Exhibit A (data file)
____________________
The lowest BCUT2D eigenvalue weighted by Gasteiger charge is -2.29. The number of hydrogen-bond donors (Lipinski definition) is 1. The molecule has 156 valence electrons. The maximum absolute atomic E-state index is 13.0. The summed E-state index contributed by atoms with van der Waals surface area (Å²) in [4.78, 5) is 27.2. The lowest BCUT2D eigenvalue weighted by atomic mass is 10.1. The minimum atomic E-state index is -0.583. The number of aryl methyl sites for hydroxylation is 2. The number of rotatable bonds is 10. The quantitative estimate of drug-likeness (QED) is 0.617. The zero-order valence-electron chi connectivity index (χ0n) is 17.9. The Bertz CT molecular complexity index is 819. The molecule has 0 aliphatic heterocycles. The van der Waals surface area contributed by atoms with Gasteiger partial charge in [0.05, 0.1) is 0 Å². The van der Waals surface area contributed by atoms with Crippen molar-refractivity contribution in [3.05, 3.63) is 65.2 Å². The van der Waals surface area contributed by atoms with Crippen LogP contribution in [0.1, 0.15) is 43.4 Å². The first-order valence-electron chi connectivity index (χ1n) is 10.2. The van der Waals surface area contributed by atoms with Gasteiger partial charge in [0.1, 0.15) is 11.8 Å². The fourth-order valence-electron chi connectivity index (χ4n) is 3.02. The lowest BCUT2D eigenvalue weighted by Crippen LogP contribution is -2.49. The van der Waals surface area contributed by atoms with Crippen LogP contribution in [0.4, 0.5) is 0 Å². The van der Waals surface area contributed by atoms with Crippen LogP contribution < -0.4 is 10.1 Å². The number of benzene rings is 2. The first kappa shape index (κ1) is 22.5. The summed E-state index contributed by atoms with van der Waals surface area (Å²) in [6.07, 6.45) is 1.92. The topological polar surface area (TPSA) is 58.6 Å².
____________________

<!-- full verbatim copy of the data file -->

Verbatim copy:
The lowest BCUT2D eigenvalue weighted by Gasteiger charge is -2.29. The number of hydrogen-bond donors (Lipinski definition) is 1. The molecule has 156 valence electrons. The maximum absolute atomic E-state index is 13.0. The summed E-state index contributed by atoms with van der Waals surface area (Å²) in [4.78, 5) is 27.2. The lowest BCUT2D eigenvalue weighted by atomic mass is 10.1. The minimum atomic E-state index is -0.583. The number of aryl methyl sites for hydroxylation is 2. The number of rotatable bonds is 10. The quantitative estimate of drug-likeness (QED) is 0.617. The zero-order valence-electron chi connectivity index (χ0n) is 17.9. The Bertz CT molecular complexity index is 819. The molecule has 0 aliphatic heterocycles. The van der Waals surface area contributed by atoms with Gasteiger partial charge in [0.05, 0.1) is 0 Å². The van der Waals surface area contributed by atoms with Crippen molar-refractivity contribution in [3.05, 3.63) is 65.2 Å². The van der Waals surface area contributed by atoms with Crippen LogP contribution in [0.1, 0.15) is 43.4 Å². The first-order valence-electron chi connectivity index (χ1n) is 10.2. The van der Waals surface area contributed by atoms with Gasteiger partial charge in [0.1, 0.15) is 11.8 Å². The fourth-order valence-electron chi connectivity index (χ4n) is 3.02. The lowest BCUT2D eigenvalue weighted by Crippen LogP contribution is -2.49. The van der Waals surface area contributed by atoms with Crippen LogP contribution in [0.4, 0.5) is 0 Å². The van der Waals surface area contributed by atoms with Crippen LogP contribution < -0.4 is 10.1 Å². The number of benzene rings is 2. The first kappa shape index (κ1) is 22.5. The summed E-state index contributed by atoms with van der Waals surface area (Å²) in [6.07, 6.45) is 1.92. The topological polar surface area (TPSA) is 58.6 Å².